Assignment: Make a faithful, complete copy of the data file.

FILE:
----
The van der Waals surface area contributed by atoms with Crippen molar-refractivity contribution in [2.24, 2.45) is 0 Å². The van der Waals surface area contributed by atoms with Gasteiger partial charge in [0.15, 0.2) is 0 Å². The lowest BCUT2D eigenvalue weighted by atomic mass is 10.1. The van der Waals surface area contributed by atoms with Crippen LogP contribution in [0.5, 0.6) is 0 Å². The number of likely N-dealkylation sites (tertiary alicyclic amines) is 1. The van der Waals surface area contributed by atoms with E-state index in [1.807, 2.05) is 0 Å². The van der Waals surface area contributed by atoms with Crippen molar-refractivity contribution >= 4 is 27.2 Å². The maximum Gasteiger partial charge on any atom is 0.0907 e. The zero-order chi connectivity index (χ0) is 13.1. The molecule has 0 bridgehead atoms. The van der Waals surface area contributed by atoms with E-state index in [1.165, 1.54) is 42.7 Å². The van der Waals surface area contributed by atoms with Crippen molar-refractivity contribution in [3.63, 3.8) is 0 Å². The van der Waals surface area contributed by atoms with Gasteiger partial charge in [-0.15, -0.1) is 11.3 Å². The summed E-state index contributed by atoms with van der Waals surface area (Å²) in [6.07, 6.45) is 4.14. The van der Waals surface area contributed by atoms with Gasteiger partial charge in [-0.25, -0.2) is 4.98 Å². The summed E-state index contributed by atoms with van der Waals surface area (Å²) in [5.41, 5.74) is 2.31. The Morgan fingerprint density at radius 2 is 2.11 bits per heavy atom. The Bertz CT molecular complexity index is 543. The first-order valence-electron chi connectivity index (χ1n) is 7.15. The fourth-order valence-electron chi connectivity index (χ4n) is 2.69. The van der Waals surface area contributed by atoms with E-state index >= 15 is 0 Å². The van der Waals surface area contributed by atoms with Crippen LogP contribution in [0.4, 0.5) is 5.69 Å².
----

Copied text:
The van der Waals surface area contributed by atoms with Crippen molar-refractivity contribution in [2.24, 2.45) is 0 Å². The van der Waals surface area contributed by atoms with Gasteiger partial charge in [0.15, 0.2) is 0 Å². The lowest BCUT2D eigenvalue weighted by atomic mass is 10.1. The van der Waals surface area contributed by atoms with Crippen LogP contribution in [0.5, 0.6) is 0 Å². The number of likely N-dealkylation sites (tertiary alicyclic amines) is 1. The van der Waals surface area contributed by atoms with E-state index in [1.807, 2.05) is 0 Å². The van der Waals surface area contributed by atoms with Crippen molar-refractivity contribution >= 4 is 27.2 Å². The maximum Gasteiger partial charge on any atom is 0.0907 e. The zero-order chi connectivity index (χ0) is 13.1. The molecule has 0 bridgehead atoms. The van der Waals surface area contributed by atoms with E-state index in [1.165, 1.54) is 42.7 Å². The van der Waals surface area contributed by atoms with Crippen molar-refractivity contribution in [3.63, 3.8) is 0 Å². The van der Waals surface area contributed by atoms with Gasteiger partial charge in [-0.15, -0.1) is 11.3 Å². The summed E-state index contributed by atoms with van der Waals surface area (Å²) in [6.07, 6.45) is 4.14. The van der Waals surface area contributed by atoms with Gasteiger partial charge in [-0.25, -0.2) is 4.98 Å². The summed E-state index contributed by atoms with van der Waals surface area (Å²) in [5.41, 5.74) is 2.31. The Morgan fingerprint density at radius 2 is 2.11 bits per heavy atom. The Bertz CT molecular complexity index is 543. The first-order valence-electron chi connectivity index (χ1n) is 7.15. The fourth-order valence-electron chi connectivity index (χ4n) is 2.69. The van der Waals surface area contributed by atoms with E-state index >= 15 is 0 Å². The van der Waals surface area contributed by atoms with Crippen LogP contribution in [0.4, 0.5) is 5.69 Å².